Choosing a to-do manager

David Sparks wrote a great article for Macworld about finding the right to-do manager:

“My final advice about choosing and implementing a task management system is to be careful. No other productivity tool enables needless tinkering as effectively as a to-do app. I recommend you pick a task system as sophisticated as you need it to be, but not one bit more complex than that.”

That’s great advice, as someone who’s willing to spend money on task-management software is also likely the same person who’ll succumb to a desire to fiddle. I love OmniFocus, but I also love a simple list on paper.

Things to do in San Francisco

I’m not in San Francisco for Macworld | iWorld this year, but I know several of you are. When I do visit the area, I always visit the following places. Yes, most of them are restaurants, but I’m a fat guy, so you should’t be surprised. Once you’ve exhausted yourself on the expo floor, unwind at one of these great locations.

Red’s Java House, Pier 30

A great place to get a delicious, greasy burger without free-range localvores staring you down for eating a cooked cow. The simple menu includes hamburgers, hot dogs, chili dogs, fries and a few basic sandwiches. It’s not gourmet but a good prescription for those whose arteries are a little too free-flowing.

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Macworld on Disney’s AppMates for iPad

Disney adds physical toys to its AppMates iPad game with a Pixar Cars theme. To play, launch the free iPad app and place one of the specially-designed playing pieces  ($19.99 per pair) on the iPad’s screen. Move it around to explore Radiator Springs, complete missions, race other cars and more. It’s a lot of fun, but I’ve got the same complaints as Macworld’s Philip Michaels:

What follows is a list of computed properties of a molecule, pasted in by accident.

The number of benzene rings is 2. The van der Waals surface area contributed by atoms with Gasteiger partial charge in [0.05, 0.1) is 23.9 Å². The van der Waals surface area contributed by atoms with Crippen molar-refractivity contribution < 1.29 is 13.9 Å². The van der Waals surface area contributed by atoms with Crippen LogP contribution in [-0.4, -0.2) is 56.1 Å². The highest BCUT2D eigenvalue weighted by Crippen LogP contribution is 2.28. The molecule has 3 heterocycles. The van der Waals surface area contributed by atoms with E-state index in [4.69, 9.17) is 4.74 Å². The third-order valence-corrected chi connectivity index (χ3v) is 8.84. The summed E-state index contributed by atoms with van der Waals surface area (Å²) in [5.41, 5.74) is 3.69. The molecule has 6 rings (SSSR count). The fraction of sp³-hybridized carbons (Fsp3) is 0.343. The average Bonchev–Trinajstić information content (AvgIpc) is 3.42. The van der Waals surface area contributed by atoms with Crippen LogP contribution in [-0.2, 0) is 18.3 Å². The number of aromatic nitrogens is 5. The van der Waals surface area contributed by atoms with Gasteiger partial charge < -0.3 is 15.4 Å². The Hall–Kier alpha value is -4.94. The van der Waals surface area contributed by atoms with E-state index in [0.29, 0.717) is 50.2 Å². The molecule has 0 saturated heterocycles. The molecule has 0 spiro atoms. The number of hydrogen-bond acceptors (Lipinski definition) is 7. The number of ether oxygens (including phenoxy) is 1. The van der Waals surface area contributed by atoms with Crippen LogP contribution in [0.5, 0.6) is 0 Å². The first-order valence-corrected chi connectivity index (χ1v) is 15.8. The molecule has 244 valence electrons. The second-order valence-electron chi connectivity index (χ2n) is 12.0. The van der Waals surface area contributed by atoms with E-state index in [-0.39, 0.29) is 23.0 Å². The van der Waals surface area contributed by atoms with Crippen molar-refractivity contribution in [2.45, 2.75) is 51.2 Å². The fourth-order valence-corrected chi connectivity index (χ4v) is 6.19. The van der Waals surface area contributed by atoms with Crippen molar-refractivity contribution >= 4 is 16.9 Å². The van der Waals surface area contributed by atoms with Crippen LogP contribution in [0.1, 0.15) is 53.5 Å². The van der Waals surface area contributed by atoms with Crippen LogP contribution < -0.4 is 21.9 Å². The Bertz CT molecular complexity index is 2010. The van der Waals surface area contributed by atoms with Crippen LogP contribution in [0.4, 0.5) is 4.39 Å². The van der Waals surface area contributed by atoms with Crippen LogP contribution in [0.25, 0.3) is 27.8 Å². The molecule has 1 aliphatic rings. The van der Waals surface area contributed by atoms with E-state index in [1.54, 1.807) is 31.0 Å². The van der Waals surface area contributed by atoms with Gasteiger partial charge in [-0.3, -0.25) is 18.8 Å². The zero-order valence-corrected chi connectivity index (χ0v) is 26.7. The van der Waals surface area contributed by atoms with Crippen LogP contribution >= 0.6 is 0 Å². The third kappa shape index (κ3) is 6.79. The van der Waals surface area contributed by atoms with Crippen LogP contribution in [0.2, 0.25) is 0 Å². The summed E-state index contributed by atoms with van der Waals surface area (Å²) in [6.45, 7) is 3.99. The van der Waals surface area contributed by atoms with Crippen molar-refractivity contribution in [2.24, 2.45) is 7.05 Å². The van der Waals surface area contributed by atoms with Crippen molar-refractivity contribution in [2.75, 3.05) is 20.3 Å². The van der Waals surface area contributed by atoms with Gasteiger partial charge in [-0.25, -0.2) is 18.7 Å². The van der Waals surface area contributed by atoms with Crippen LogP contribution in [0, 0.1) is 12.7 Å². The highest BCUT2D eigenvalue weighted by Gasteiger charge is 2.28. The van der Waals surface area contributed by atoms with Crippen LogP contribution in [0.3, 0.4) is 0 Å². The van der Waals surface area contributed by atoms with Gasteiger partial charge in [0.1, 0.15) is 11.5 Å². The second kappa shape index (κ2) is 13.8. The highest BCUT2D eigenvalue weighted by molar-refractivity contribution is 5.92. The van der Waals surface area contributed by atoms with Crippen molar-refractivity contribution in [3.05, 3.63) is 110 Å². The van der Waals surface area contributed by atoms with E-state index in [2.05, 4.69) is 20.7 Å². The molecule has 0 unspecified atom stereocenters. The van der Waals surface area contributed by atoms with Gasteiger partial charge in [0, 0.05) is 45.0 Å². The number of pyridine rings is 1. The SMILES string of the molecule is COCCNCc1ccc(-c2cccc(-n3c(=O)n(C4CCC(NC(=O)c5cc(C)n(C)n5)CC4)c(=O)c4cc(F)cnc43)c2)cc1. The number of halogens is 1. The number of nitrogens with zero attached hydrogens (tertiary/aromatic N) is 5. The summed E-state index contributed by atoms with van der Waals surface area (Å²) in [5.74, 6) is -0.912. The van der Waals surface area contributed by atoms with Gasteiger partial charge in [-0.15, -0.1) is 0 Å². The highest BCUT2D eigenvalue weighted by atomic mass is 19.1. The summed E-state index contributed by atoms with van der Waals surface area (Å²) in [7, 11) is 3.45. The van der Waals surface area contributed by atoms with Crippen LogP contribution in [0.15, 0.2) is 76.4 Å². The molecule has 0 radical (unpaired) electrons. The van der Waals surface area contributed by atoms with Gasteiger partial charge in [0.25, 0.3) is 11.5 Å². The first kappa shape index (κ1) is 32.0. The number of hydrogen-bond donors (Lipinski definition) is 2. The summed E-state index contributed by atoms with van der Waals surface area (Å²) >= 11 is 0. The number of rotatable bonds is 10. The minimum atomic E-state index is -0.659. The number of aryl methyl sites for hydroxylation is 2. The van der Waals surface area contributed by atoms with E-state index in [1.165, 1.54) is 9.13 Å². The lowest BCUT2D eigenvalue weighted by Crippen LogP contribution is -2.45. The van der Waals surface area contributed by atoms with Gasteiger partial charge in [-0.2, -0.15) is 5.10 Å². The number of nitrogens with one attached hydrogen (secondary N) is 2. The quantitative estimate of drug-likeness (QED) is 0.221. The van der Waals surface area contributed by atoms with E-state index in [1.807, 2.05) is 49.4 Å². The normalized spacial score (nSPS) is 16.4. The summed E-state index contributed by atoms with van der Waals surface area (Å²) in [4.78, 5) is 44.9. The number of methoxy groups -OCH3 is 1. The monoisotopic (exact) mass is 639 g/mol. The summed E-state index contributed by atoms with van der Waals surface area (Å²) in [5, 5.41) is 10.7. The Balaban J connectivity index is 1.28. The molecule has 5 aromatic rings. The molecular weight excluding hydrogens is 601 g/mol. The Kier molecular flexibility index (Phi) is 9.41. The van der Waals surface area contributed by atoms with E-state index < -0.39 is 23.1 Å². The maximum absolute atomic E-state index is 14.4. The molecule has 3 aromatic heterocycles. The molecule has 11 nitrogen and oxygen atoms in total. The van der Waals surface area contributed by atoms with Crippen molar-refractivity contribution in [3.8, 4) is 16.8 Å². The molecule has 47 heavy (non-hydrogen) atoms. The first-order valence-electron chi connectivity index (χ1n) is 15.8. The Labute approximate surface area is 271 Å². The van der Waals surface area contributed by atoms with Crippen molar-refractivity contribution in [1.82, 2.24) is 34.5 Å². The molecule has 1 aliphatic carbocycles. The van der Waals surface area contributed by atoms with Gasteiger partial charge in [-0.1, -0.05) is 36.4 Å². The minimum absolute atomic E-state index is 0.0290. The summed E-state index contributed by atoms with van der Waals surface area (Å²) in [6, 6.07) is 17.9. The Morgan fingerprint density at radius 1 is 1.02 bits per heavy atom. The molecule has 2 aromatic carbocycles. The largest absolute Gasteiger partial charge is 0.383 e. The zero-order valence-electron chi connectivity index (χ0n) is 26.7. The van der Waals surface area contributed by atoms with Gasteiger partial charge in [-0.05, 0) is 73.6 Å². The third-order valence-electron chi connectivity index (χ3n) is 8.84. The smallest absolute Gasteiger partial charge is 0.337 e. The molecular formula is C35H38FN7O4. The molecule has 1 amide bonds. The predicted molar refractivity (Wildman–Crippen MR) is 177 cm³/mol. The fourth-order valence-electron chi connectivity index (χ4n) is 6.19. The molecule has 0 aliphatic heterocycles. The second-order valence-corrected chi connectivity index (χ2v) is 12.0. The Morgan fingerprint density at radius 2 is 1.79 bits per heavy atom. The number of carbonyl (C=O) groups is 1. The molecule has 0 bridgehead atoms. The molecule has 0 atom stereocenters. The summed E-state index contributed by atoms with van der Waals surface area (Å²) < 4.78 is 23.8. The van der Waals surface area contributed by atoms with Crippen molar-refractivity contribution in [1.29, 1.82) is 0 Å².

“To make your AppMate visible to the accompanying iPad app when it’s placed on the tablet screen, you have to grip the car’s side windows with a finger—essentially completing a circuit. Loosen your grip on the car, and it will stop moving down the virtual streets of Radiator Springs. It sounds easy enough, but keeping your fingers in place for a prolonged period of play can be a bit of strain. Turning to follow the curves of a racetrack—all without letting go of the car—forced me to do things with my wrist that the human body shouldn’t be asked to do.”

You’ve got to hold the car just so or else the connection is broken and iPad no longer “sees” it. Additionally, some playing pieces are easier to hold properly than others. Lightning McQueen is more consistent than Sally when my kids play.

When it works it’s a lot of fun, but unfortunately it’s frustrating too often to recommend.